03/31/2014 03:53 pm ET Updated Dec 06, 2017

You Didn't Show Up for Your Stoning


With a few effortless clicks, we all now have the power to be an activist. A decent internet connection and a social media platform or two enable us to start dialogues, promote causes we believe in and have our voices heard when battling injustice. But our keyboard activism should serve to compliment -- not replace -- our physical presence on the front-lines in the fight against inequality, injustice and hate. We need to stand up -- literally -- for what we believe in.

Jennifer Louise Lopez didn't limit her activism to her laptop when she came across a sign outside a Harlem church that read: "Jesus would stone homos. Harlem is a homo free zone." Jennifer walked up to the church, knocked on their front door and said: "I saw your sign, and I'm here for my stoning. I'm a lesbian."

Jennifer's courageous activism went viral. News outlets across the country covered her stoning request, igniting conversations about freedom of speech and hate speech. Over 11,000 supporters shared the article online and The Young Turks video piece reached 124,583 views on YouTube. The fight against the disrespect and hatred of pastor James David Manning had started.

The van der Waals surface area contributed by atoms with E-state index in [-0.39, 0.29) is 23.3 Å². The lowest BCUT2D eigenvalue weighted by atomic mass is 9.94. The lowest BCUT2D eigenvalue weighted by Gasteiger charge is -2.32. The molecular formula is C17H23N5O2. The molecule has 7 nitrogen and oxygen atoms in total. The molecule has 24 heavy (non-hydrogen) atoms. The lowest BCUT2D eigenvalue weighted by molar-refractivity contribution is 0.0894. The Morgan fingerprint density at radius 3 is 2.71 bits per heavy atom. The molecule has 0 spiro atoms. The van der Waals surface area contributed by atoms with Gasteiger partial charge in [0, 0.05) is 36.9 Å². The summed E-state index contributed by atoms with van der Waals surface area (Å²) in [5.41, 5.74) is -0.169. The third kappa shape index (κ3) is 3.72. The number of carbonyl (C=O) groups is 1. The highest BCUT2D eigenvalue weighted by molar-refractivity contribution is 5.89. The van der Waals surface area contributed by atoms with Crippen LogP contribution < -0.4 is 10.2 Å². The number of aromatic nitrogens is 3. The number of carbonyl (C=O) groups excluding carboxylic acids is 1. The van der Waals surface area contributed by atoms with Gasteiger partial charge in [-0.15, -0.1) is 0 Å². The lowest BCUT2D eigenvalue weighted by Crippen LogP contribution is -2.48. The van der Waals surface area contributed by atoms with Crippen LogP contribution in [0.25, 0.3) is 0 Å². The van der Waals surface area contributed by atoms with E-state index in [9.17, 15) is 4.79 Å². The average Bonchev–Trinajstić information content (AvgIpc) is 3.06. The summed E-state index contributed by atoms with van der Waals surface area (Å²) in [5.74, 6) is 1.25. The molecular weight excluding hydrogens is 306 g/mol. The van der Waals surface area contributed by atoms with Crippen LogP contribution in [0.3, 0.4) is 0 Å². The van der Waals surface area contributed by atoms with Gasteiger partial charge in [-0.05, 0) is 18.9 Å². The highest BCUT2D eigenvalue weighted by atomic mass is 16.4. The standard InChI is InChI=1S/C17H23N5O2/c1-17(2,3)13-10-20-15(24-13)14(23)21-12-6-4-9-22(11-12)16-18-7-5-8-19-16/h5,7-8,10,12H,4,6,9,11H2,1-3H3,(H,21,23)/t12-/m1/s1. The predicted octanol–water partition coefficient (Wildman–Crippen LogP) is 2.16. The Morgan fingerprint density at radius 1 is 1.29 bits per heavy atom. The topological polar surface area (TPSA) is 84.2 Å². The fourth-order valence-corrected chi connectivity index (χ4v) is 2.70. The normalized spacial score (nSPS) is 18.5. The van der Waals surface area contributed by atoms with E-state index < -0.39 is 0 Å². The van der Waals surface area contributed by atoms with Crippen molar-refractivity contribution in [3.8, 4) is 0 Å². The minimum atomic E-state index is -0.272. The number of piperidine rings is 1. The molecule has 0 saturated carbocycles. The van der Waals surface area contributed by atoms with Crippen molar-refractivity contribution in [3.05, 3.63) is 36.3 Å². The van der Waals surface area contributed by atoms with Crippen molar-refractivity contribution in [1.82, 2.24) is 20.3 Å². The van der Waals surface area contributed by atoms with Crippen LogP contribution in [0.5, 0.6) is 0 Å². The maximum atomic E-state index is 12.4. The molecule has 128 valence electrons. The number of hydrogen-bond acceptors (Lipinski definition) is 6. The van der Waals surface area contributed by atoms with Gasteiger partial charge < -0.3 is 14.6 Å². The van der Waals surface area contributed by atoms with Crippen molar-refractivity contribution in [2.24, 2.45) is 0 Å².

A protest was scheduled for Saturday, March 29, at 11:30 a.m. in front of the ATLAH Worldwide Missionary Church on 123 St. and Lenox in Harlem. Leaders of various LGBT groups gave speeches, we all sang, we hugged, we held up a huge rainbow flag, we took photos and we proudly protested against hate. It was beautiful to fight for respect together, even as the rain poured and a man in a suit and bow-tie passed out anti-gay pamphlets.

But while 43,000 people clicked the "like" button on the Huffington Post's coverage of Jennifer's stoning request, there were (in my count) less than 43 of us protesting outside the homophobic church that seemed to outrage so many of us online. Yes, geography and a variety of other issues could have prevented some of the tens of thousands of other supporters from standing up against hate, but we can do better than a few dozen people when a hate-monger is calling for our stoning.

As the fight for equality and against hate continues, I encourage you to bring your signs and songs and stand up for the cause. Jennifer Louise Lopez inspired many of us, and now, in the words of Harvey Milk, "I'm here to recruit you." Come out with us.

For more photos of the protest, click here.